Frog Fishing Tips

Frog Fishing Tips

Frog Fishing Tips

by November 25, 2012


Fish of a Lifetime – The One That Got Away

“The one that got away”; every fisherman fears it; every

May 11, 2013

You toss your frog into that spot between the grass mats, and slowly walk it across the grass, pausing after three “twitches” to see what happens, and BAM!, it disappears in a swirl of water and tail!  Heart racing, you lean back and yank, and….it’s gone.  Had to be at least 4 pounds.

This ever happen to you?  It has to me, and it’s a hard but valuable lesson to learn.  Instinctively, we bass fisherman set the hook hard & fast, but with hollow body frogs, it pays to take a second a “feel” the fish on your line before your rear back, for a couple of reasons.  First, bass often “stun” a frog and make a return trip to eat the now defenseless and disoriented meal, and if you snatch it immediately upon that first “stun” hit, you will miss the bass every time.  Time and time again I have caught bass on hollow body frogs after an initial miss by the fish by staying calm and just letting the frog sit. (The 5.28 pounder pictured above was sucked down after I paused the bait for about 5 seconds, which is an ENORMOUS amount of time when you are amped up in a tournament).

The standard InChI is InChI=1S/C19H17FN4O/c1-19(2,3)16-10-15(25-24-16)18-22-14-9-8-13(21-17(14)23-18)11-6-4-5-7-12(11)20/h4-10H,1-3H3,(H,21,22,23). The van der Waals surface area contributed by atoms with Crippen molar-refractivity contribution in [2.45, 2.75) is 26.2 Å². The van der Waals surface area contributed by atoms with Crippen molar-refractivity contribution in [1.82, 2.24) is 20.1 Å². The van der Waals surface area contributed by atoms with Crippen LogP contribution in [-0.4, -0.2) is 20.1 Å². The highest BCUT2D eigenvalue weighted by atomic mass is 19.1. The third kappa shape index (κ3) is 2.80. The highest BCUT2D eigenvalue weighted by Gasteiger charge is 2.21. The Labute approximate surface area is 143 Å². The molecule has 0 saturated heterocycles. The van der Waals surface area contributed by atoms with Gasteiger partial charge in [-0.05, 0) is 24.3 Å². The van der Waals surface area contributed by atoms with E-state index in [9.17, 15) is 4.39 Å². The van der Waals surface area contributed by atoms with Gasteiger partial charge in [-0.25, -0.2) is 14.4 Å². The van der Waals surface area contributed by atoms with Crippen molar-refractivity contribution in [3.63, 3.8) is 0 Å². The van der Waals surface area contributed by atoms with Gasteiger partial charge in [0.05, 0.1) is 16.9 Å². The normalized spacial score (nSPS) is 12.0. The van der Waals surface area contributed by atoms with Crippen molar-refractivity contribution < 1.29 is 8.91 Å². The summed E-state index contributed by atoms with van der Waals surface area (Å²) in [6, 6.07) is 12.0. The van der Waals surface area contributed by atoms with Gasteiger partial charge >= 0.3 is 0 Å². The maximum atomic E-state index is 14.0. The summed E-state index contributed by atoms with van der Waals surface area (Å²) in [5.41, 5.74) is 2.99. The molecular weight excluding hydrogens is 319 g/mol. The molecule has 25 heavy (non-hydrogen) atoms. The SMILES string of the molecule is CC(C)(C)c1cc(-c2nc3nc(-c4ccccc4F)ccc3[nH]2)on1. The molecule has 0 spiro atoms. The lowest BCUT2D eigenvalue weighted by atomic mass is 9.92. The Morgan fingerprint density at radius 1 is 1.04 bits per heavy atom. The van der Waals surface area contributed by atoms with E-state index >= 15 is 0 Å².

Frog Fishing Tips

This 5.28 pounder pictured was sucked down after I paused the bait for about 5 seconds.

Second, by giving the bass a second or two to turn away before you set the hook, and with frogs you REALLY set the hook, the bass will typically have its mouth at a better angle for a solid hook set when you do set the hook, meaning more catches.

Last club tournament, I had the pleasure of fishing with Herman Prescott, who is somewhat of a frog fiend on the Potomac, and an all around fun guy to hang out with.  During the course of our day, Herman and I got to talking about fishing, and I got the chance to pick his brain about Potomac River grass fishing.  As Herman expounded upon his favorite frog colors, I paid attention to him, and not my frog.  Mid-sentence, Herman paused and said “Dude…..I think your frog is gone…”.  I turned to where my frog should have been, saw that it was indeed gone, reeled down, and set the hook on a three pound bass.  I have no idea how long he had the frog, and I never saw him take it, but I brought him to the boat and was able to cull a smaller bass (incidentally, I finished 3rd with just over 14 pounds).

So what can we learn from this?

1) LONG pauses will trigger strikes

2) Vary your presentation speed often, as a change in pace may be what triggers the strike and 

3) Bass will hold onto that frog for some time, so don’t rush your hookset!! 

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